Date: February 22, 2022

Buy When The Bullets Fly

Never been known to mince words nor waffle, here is my segment from Friday with the good folks at Yahoo Finance on what’s going on and what to expect.

Market ‘is all about the Fed,’ not geopolitics

Markets return from a nice and long holiday weekend with tremendous pre-market volatility. As I watched the action on Sunday night, Monday and Monday evening I was a bit surprised by the massive swings. I can’t believe traders are moving big money around by the latest tweet, but hey, they did that when Trump was president so I guess it should not be a shock. It is crazy, however.

There is an old adage about selling diplomacy and buying when the bullets start flying. I haven’t tested it, but it did work very well in 2003 as well as 1991. When geopolitics are impacting markets, I tell investors they should make sure they love what they own and use any rally to prune the garbage. Sometimes, I don’t take my own advice and that bites me in the rear end.

I wrote much about what’s going on in with Russia last week as well as the video I did. You can scroll down to the three blogs from last week if you want to read. The bottom line remains that I do not believe the Ukraine situation is a big market event. This is absolutely not Iraq invading Kuwait in 1990. Regardless of what Russia does or does not do, U.S. GDP growth will not be impacted and neither will earnings growth. I don’t even think the Fed will pause their hike on March 16 unless markets completely unravel.

Yes, there could be enormous loss of life and a humanitarian crisis. That would be tragic. But I sense many of the pundits have this dead wrong. I watched Meet The Press and Face The Nation over the weekend and I was shocked that none of the “experts” did their homework and thought that anything other than a full and total invasion was possible. Just like I was no virologist nor epidemiologist during the pandemic, I am certainly no geopolitical expert, but I read enough to see that many scenarios remain at play.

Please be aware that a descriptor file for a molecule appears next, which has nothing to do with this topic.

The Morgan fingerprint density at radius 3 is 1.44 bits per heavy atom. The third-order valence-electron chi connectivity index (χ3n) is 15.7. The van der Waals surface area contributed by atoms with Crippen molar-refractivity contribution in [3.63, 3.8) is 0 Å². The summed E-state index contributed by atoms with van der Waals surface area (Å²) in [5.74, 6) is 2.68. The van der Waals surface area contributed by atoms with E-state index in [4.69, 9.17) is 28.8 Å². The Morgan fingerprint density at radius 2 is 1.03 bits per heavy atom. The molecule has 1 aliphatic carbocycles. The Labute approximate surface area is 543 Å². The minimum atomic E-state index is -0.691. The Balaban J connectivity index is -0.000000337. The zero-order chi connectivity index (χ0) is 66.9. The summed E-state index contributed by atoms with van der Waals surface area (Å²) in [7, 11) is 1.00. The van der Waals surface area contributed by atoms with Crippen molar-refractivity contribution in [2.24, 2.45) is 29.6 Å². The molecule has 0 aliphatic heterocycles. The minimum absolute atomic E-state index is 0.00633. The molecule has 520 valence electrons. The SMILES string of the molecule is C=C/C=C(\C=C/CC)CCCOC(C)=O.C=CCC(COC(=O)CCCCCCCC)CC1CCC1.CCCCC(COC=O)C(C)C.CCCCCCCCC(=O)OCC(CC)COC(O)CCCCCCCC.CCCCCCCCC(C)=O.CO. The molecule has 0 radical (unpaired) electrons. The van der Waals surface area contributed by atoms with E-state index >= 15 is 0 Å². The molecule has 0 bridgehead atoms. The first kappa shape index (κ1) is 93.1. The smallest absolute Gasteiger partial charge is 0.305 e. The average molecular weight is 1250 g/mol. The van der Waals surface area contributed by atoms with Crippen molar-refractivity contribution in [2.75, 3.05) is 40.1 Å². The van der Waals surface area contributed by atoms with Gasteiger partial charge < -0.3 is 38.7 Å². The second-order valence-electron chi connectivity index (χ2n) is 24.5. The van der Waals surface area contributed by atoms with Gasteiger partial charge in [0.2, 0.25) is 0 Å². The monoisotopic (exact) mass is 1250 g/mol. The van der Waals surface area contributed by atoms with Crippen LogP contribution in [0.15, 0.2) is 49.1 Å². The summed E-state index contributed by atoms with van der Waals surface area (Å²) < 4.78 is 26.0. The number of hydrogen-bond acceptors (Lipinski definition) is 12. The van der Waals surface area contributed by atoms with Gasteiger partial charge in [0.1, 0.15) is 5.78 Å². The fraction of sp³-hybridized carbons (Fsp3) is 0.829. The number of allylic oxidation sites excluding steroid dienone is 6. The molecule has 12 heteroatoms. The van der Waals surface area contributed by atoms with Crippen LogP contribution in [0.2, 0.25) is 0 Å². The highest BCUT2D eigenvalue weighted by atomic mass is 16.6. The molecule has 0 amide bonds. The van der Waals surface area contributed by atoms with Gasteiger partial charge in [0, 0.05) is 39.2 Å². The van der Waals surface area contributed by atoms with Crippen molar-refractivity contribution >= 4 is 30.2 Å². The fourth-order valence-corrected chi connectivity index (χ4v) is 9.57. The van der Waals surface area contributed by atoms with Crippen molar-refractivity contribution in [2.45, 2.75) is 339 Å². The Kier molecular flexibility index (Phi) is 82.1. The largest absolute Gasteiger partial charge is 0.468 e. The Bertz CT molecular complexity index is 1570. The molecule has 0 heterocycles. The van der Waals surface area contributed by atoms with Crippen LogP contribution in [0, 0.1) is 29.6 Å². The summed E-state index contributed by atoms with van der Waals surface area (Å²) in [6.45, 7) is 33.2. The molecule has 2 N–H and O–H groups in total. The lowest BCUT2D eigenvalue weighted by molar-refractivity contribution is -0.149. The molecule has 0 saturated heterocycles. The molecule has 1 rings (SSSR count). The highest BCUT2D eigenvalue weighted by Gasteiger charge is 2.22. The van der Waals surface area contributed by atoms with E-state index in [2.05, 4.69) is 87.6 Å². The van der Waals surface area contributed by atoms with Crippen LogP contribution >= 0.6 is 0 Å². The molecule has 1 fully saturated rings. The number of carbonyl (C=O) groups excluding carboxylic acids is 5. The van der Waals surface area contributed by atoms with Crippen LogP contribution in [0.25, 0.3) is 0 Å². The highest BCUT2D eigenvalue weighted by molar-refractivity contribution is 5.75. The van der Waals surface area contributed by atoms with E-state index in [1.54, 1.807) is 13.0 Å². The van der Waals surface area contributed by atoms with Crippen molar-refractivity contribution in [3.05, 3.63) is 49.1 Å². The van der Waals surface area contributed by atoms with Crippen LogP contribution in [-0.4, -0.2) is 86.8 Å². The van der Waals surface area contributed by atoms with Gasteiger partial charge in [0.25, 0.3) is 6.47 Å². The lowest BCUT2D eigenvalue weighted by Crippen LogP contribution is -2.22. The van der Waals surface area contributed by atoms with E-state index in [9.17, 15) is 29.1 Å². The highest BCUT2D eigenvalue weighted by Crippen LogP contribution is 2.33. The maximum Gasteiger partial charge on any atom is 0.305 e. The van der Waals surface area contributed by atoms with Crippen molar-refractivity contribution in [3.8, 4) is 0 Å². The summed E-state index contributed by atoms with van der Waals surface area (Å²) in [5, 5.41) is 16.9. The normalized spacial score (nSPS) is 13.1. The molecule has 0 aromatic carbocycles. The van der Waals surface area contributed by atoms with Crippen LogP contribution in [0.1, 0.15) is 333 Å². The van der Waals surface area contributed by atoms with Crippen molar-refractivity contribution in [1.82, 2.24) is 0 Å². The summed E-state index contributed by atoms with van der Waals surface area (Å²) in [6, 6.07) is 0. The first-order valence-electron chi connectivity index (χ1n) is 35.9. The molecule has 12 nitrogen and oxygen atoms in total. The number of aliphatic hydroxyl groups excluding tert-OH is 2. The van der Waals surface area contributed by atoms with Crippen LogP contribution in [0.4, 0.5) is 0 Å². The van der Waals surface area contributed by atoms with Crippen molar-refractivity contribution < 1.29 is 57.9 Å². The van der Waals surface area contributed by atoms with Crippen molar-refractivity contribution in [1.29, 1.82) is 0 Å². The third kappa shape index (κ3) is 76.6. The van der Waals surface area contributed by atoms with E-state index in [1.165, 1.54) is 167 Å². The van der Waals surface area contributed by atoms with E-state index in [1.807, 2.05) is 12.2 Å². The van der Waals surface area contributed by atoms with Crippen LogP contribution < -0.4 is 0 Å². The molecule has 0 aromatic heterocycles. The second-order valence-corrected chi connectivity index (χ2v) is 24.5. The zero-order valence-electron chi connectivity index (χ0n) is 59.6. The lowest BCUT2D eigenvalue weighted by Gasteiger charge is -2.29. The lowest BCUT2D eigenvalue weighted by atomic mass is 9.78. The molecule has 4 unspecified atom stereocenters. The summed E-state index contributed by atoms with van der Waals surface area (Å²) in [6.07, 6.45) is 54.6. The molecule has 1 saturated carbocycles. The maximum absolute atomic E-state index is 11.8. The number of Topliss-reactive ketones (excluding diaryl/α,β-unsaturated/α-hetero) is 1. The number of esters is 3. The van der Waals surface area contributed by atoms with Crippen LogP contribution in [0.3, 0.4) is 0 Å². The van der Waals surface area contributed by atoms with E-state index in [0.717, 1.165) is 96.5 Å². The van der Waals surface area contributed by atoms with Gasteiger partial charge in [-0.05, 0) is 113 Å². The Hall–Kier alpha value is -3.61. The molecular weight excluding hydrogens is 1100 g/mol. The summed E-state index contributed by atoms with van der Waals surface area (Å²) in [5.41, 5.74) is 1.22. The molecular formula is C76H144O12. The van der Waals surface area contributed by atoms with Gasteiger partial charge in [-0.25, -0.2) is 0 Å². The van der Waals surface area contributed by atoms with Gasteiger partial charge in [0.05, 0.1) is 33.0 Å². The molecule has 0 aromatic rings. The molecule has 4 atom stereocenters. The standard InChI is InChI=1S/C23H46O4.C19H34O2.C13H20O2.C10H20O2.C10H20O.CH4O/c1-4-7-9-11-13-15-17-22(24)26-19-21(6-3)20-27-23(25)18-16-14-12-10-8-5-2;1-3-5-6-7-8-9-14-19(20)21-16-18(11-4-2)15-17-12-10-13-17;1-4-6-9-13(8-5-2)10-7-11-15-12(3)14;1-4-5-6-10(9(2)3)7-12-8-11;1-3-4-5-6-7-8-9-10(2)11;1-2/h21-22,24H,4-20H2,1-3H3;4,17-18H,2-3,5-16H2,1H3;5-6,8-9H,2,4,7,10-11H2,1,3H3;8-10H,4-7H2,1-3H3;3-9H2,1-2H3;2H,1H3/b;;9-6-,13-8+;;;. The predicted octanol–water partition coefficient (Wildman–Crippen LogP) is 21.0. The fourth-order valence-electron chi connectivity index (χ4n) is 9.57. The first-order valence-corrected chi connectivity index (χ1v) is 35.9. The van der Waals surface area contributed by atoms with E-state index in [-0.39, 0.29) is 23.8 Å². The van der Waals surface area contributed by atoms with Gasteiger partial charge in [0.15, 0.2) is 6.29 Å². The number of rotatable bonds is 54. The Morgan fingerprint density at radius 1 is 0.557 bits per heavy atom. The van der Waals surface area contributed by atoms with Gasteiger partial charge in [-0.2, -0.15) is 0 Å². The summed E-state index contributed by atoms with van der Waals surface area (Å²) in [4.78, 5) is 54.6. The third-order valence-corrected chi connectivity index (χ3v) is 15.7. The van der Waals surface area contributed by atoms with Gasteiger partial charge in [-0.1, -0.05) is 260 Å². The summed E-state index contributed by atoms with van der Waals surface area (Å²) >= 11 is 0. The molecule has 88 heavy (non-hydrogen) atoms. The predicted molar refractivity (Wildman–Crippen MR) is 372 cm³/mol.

Eastern Ukraine is mostly Russian. It is entirely possible that Putin could annex territory that is ethnically Russian, like Crimea, and stop. It’s not a guarantee that he goes straight to the Polish border. The worst thing for the markets is this status quo period of uncertainty. Markets hate that more than anything.

As I have been saying and writing since Q4 last year, I think this is a Q1 decline and it should wrap up by the time the Fed executes their first interest rate hike on March 16. The magnitude may have been greater than I first thought, but the direction and path has been spot on. This is not 2008 and it’s not even 1990 with Iraq. This decline looks more like Q1 2018, 2015 or 1994 when the Fed was beginning to be aggressive.

Check out the charts of each below.

Remember, I have repeatedly said 2022 was going to be a sloppy year. In the simplest of terms, Q1 down, Q2 up, Q3 down, Q4 up. The Fed blinks later in the year. 1994, 2015 and 2018 were certainly sloppy. The bulls were tough to thrown in the towel which is why these years and 2022 so far have been difficult. I do expect a final woosh lower like we saw on January 24th to clean this Q1 mess up. The bulls keep fighting valiantly, but eventually they are going to give up. In the very short-term, we could see a bounce develop sometime on Monday or Tuesday morning.

On Friday, we added exposure in a levered small cap fund as well as in the NDX. Hard to find new opps right here, but also not willing to do additional selling into a vacuum.


Paul Schatz, President, Heritage Capital